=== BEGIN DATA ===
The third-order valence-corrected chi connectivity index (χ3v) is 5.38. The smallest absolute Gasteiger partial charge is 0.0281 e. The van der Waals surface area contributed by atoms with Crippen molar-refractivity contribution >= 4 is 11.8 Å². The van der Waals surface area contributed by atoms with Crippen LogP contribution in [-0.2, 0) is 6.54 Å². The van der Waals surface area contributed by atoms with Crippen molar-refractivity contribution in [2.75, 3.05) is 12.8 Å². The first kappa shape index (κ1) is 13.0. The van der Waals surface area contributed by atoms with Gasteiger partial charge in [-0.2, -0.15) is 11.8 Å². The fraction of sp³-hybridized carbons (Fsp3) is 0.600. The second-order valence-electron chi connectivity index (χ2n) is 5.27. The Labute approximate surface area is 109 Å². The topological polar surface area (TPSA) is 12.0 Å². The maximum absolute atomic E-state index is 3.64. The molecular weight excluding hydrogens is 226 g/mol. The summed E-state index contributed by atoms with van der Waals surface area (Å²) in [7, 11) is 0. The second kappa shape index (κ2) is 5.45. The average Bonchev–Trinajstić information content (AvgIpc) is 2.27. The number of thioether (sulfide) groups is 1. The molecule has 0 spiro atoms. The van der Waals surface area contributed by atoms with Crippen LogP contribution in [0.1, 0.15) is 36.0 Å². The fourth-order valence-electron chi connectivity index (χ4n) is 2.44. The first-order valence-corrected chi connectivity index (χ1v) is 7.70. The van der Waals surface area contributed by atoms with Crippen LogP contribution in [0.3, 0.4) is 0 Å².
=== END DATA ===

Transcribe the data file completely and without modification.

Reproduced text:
The third-order valence-corrected chi connectivity index (χ3v) is 5.38. The smallest absolute Gasteiger partial charge is 0.0281 e. The van der Waals surface area contributed by atoms with Crippen molar-refractivity contribution >= 4 is 11.8 Å². The van der Waals surface area contributed by atoms with Crippen LogP contribution in [-0.2, 0) is 6.54 Å². The van der Waals surface area contributed by atoms with Crippen molar-refractivity contribution in [2.75, 3.05) is 12.8 Å². The first kappa shape index (κ1) is 13.0. The van der Waals surface area contributed by atoms with Gasteiger partial charge in [-0.2, -0.15) is 11.8 Å². The fraction of sp³-hybridized carbons (Fsp3) is 0.600. The second-order valence-electron chi connectivity index (χ2n) is 5.27. The Labute approximate surface area is 109 Å². The topological polar surface area (TPSA) is 12.0 Å². The maximum absolute atomic E-state index is 3.64. The molecular weight excluding hydrogens is 226 g/mol. The summed E-state index contributed by atoms with van der Waals surface area (Å²) in [7, 11) is 0. The second kappa shape index (κ2) is 5.45. The average Bonchev–Trinajstić information content (AvgIpc) is 2.27. The number of thioether (sulfide) groups is 1. The molecule has 0 spiro atoms. The van der Waals surface area contributed by atoms with Crippen LogP contribution in [0.1, 0.15) is 36.0 Å². The fourth-order valence-electron chi connectivity index (χ4n) is 2.44. The first-order valence-corrected chi connectivity index (χ1v) is 7.70. The van der Waals surface area contributed by atoms with Crippen LogP contribution in [0.3, 0.4) is 0 Å².